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AP: 6221f6a2-9121-47af-b6b1-f58873aa67d5
Arizona Cardinals quarterback Ryan Lindley (14) scrambles against the St. Louis Rams during the second half of an NFL football game, Sunday, Nov. 25, 2012, in Glendale, Ariz. (AP Photo/Paul Connors)
Arizona Cardinals rookie quarterback Ryan Lindley completed 31-of-52 passes for 312 yards and four interceptions in his first NFL start Sunday, which came in a 31-17 loss to the St. Louis Rams.

Two of the interceptions were returned for touchdowns, and while there were some positive moments, Lindley very much showed he is a work-in-progress as far as being ready to lead an NFL team.

However, Cardinals coach Ken Whisenhunt said Monday if Kevin Kolb is unable to return from his injury Sunday, the former San Diego State signal caller will once again get the nod.

"We stay with Ryan," the coach said. "Let's start the thing off by saying you can't have those interceptions, but in the first half I thought that he did a really nice job.

"He moved in the pocket, was decisive, managed it, made some good throws."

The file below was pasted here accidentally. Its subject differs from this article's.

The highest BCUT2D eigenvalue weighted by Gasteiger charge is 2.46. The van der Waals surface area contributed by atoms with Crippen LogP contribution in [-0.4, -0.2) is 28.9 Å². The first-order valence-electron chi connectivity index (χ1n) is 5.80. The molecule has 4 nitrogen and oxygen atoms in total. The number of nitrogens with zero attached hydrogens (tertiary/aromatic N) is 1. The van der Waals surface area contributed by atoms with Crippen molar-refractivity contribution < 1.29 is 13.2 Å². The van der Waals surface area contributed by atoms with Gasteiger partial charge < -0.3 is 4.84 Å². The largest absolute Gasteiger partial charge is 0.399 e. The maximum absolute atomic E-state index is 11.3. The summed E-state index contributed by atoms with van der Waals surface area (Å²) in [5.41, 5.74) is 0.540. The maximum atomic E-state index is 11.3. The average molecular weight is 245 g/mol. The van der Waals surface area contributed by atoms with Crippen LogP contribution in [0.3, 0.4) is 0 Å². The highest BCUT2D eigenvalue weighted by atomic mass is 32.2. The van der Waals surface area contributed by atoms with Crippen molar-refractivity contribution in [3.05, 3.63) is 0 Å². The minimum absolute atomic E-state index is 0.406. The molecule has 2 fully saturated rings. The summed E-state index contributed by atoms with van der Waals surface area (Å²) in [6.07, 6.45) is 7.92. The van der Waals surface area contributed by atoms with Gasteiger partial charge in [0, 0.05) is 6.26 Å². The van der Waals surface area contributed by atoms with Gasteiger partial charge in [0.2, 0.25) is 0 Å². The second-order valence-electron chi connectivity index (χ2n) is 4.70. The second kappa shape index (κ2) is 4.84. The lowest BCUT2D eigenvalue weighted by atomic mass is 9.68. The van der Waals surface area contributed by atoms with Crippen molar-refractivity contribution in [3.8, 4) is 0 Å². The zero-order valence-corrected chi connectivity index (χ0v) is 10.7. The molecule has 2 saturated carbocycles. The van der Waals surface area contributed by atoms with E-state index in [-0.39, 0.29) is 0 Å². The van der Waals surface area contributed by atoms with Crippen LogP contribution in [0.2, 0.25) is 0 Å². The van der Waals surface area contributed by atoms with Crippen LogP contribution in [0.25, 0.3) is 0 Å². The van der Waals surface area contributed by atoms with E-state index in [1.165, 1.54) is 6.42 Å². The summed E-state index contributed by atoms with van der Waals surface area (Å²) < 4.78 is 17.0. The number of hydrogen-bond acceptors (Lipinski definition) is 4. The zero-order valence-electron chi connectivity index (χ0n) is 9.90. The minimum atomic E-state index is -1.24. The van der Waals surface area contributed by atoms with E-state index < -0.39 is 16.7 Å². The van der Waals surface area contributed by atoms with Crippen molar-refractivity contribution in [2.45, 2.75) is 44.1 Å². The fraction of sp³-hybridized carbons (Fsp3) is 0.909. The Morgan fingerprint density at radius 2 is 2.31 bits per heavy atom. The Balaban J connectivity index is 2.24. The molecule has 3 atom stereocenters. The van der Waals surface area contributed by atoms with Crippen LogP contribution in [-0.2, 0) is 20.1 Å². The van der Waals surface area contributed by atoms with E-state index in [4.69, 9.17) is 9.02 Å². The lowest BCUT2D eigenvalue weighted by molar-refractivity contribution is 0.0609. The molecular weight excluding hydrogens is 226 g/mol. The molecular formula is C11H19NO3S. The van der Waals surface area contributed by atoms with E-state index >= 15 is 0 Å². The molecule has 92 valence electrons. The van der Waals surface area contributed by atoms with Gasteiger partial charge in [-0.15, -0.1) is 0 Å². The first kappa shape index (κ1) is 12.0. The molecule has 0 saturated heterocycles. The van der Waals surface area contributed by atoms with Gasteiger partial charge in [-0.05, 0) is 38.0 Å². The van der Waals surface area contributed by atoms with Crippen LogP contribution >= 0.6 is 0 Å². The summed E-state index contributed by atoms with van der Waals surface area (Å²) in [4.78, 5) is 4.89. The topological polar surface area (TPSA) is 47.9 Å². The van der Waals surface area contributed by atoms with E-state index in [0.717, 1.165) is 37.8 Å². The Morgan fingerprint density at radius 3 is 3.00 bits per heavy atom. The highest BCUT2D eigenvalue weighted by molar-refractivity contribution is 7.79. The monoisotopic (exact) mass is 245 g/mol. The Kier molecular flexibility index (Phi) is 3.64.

Whisenhunt pointed to the team's three scoring drives in the first 30 minutes of football, which saw the Cardinals take a 17-14 lead into the intermission.

"I felt that we did a lot of good things," he said.

Things went south in the second half, though, as the Rams dialed up the pressure and made Lindley try to beat them with his arm.

That he couldn't Sunday is understandable, and the coach said no one was more upset about the mistakes than the quarterback himself.

"One of the things that you have to learn about a quarterback is that when you get into those heat of the moment type things how you've got to respond," Whisenhunt said.

The mistakes, the coach added, are just part of the growing pains, and it is important to see what Lindley does in a real game compared to just working in practice.

"You understand with a young player," he said. "Look, we've got a lot of young players that are playing. They make mistakes.

"Sometimes they're not magnified like they are with the quarterback because he's got the ball, and that's what he's got to understand."

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